University of Minnesota

Seven Countries Study in Japan

Year Begun: 1958
Location: Tanushimaru and Ushibuka, Japan
Principal Investigator: Kimura, Noboru


The Tanushimaru and Ushibuka study populations in Kyushu represented the Japanese contribution to the multi-national Seven Countries Study (SCS) led by Ancel Keys and colleagues. Noboru Kimura, professor of the Third Department of Internal Medicine at Kurume University, suggested using Tanushimaru, a farming village located in Fukuoka prefecture, and Ushibuka, a fishing village located in Kumamoto prefecture, as farming and fishing contrasts but both low-fat consuming areas in the 1950s and 1960s. The research has continued due to the efforts of Hironori Toshima, Yoshinori Koga, Tsutomu Imaizumi, and Hisashi Adachi.


The Seven Countries of the international study were chosen to represent what was likely to be wide contrasts in the fatty acid composition of diets among traditional rural communities to compare CVD rates and trends and associations within and among them. All men aged 40-59 at entry in each of 14 areas in Seven Countries were surveyed and then reexamined for incidence of events at 5 and 10 years, then followed for mortality to the present. Response rates were high and follow-ups complete, as documented in the major SCS monograph (Keys, et al 1980).


Of comparisons among the Seven Countries populations, Tanushimaru and Ushibuka were the first to demonstrate the strong association of low fat intake, low blood total cholesterol levels, and low myocardial infarction rates among the Japanese, a finding of major and historical importance. The Tanushimaru Study was started in 1958, and Ushibuka in 1960. Initially, the follow-up period was ten years among CVD-free healthy long-term residents. Compared to populations in the other six countries, there was markedly decreased risk of coronary artery disease but increased risk of cerebrovascular disease in Japan. (Only Greece had comparably low rates for coronary artery disease.) Japanese diet appeared to have an ideal balance of saturated, monounsaturated and polyunsaturated fats as well as low fat.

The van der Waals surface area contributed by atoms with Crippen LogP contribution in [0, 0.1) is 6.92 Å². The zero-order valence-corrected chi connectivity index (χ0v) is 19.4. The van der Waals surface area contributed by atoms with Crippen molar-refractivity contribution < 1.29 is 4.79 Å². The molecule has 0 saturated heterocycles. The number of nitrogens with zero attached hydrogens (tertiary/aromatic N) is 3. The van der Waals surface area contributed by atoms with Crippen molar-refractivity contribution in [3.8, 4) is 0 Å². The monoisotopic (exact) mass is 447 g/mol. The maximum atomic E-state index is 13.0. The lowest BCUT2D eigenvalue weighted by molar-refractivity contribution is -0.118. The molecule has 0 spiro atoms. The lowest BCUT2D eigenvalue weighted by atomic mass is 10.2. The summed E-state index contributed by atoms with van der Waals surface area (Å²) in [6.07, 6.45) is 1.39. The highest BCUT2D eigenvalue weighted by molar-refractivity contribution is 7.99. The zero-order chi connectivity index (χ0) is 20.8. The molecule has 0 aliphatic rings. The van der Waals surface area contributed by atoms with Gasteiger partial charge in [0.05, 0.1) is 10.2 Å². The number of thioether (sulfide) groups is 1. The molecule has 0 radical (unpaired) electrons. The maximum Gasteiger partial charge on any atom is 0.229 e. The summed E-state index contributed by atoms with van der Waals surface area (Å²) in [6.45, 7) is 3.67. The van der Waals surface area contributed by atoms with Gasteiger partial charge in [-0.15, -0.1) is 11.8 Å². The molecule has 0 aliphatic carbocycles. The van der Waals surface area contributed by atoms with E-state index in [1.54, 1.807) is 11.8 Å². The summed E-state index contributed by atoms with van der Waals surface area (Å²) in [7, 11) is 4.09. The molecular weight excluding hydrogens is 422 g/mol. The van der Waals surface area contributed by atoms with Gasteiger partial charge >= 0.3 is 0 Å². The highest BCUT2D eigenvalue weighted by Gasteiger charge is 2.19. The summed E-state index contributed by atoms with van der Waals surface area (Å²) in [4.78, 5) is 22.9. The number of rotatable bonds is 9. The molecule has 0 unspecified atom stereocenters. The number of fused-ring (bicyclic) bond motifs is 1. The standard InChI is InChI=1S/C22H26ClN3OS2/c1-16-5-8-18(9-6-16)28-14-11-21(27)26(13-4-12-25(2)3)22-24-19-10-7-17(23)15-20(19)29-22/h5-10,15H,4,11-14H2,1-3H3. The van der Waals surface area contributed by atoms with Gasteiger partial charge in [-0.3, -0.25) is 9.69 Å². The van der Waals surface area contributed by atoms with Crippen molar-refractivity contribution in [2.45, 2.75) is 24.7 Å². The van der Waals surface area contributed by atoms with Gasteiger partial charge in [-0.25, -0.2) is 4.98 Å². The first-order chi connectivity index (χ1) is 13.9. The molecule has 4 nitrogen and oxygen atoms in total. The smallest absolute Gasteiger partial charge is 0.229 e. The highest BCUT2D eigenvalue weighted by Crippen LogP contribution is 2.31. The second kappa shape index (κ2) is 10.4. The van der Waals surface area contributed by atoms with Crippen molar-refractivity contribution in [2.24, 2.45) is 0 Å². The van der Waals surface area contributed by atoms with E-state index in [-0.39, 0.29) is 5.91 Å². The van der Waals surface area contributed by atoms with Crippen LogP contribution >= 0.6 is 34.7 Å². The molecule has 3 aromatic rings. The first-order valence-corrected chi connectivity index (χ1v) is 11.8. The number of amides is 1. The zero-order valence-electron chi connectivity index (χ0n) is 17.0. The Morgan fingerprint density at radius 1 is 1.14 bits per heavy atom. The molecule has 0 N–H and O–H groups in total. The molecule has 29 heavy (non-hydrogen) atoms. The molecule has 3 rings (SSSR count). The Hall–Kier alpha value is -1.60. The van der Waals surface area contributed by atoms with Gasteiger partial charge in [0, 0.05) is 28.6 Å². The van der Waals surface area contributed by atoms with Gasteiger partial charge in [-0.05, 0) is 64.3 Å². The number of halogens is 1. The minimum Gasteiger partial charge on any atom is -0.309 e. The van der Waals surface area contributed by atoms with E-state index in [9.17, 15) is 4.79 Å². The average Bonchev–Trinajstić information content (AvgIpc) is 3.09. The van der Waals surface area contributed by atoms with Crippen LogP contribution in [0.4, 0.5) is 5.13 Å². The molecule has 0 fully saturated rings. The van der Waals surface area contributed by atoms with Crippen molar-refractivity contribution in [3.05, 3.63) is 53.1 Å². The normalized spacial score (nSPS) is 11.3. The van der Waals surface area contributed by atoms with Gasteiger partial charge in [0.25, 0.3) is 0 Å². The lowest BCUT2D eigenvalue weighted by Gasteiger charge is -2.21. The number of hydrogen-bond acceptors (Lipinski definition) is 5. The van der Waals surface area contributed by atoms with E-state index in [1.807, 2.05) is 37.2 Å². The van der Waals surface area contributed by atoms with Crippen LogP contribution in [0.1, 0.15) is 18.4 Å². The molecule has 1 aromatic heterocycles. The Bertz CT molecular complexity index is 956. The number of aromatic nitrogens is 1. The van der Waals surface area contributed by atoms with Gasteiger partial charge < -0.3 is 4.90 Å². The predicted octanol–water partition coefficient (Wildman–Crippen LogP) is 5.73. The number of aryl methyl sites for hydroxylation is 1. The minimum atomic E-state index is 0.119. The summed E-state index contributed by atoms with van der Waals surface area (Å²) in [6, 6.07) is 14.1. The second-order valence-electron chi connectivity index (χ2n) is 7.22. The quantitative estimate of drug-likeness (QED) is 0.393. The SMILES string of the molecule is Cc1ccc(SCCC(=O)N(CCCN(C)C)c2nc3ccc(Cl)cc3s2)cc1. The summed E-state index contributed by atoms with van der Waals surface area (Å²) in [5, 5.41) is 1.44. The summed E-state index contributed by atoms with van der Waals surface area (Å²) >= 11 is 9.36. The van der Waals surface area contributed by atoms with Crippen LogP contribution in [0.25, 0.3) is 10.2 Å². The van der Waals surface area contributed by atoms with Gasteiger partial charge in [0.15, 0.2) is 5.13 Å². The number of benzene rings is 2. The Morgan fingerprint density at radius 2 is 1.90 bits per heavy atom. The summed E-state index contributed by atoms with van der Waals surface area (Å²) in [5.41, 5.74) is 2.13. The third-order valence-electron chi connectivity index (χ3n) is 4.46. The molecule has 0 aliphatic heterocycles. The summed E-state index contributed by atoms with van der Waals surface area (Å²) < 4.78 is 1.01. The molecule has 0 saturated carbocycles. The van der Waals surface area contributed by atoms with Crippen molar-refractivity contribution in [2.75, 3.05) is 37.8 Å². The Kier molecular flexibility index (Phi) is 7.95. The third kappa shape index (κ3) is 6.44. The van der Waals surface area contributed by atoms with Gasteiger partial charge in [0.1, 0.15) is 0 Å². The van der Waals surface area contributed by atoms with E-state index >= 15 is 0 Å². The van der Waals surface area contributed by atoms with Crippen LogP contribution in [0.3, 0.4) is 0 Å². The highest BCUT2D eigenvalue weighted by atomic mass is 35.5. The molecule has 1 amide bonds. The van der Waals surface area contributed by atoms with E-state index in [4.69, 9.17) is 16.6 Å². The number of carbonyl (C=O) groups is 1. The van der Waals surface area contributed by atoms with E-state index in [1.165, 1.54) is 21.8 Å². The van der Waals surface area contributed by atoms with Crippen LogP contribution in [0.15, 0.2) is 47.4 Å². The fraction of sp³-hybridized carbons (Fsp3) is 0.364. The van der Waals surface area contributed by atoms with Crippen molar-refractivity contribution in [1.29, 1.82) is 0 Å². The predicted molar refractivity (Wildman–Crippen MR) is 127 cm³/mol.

Japanese researchers wanted to investigate how diseases changed with time, and therefore recruited new cross sections of healthy people of Tanushimaru on their 40th birthday, mounting a new study using the methodology of the Seven Countries Studies. During 40 years of the study in Tanushimaru, the average energy intake (thus physical activity) was high in 1958, as a large component of the workforce was in occupations of active labor, but it later tapered to 2,000-2,200 calories and became similar to the national average. However, a powerful trend was seen with carbohydrate intake being replaced by fat and protein. The blood cholesterol level increased with age but the mean value remained below 200 mg/dL.

The rate of coronary artery disease in this region was roughly 1 in 1,000/year, and well below the national average. It was tempting to use the values of the Tanushimaru Study to predict coronary artery disease rates in cities, where the rates of coronary artery disease were rising.


The Japanese components of the SCS demonstrated among the lowest rates of coronary disease found, despite smoking and blood pressure levels commensurate with that in Western countries. Many aspects of the frequency and trends of CVD in Japan have incited greater inquiry in regard to very low fat diets, the inverse relation of serum cholesterol to stroke rates, and potential protective factors for coronary disease and some cancers in Japanese diet and culture.

Data from Tanushimaru and Ushibuka and mortality from all the seven countries continues to be gathered at regular intervals and deposited in Italy, Netherlands, and Minnesota centers for ongoing analysis. The Tanushimaru and Ushibuka study, which began 45 years ago as original cohorts of the Seven Countries Studies in Japan, continues to this day to monitor the impact of lifestyle and diet on health. (HB)


[1]Toshima H, Koga Y, Blackburn (edt) and Keys A (Honorary edit): Lesson for Science from the Seven Countries Study. A 35-year collaborative experience in cardiovascular disease epidemiology. Springer-Verlarg Tokyo, Tokyo, 1994.

[2]Keys A, Kimura N: Lessons from serum cholesterol studies in Japan, Hawaii and Los Angeles. Ann Intern Med. 48:83-94, 1958.

[3]Adachi H, Hino A: Trends in nutritional intake and serum cholesterol levels over 40 years in Tanushimaru, Japanese men. J Epidemiol. 15: 85-89, 2005.

[4] Keys, A. and collaborators. 1980. Seven Countries. A Multivariate Analysis of Death and Coronary Heart Disease. Harvard Univ. Press. Cambridge, MA.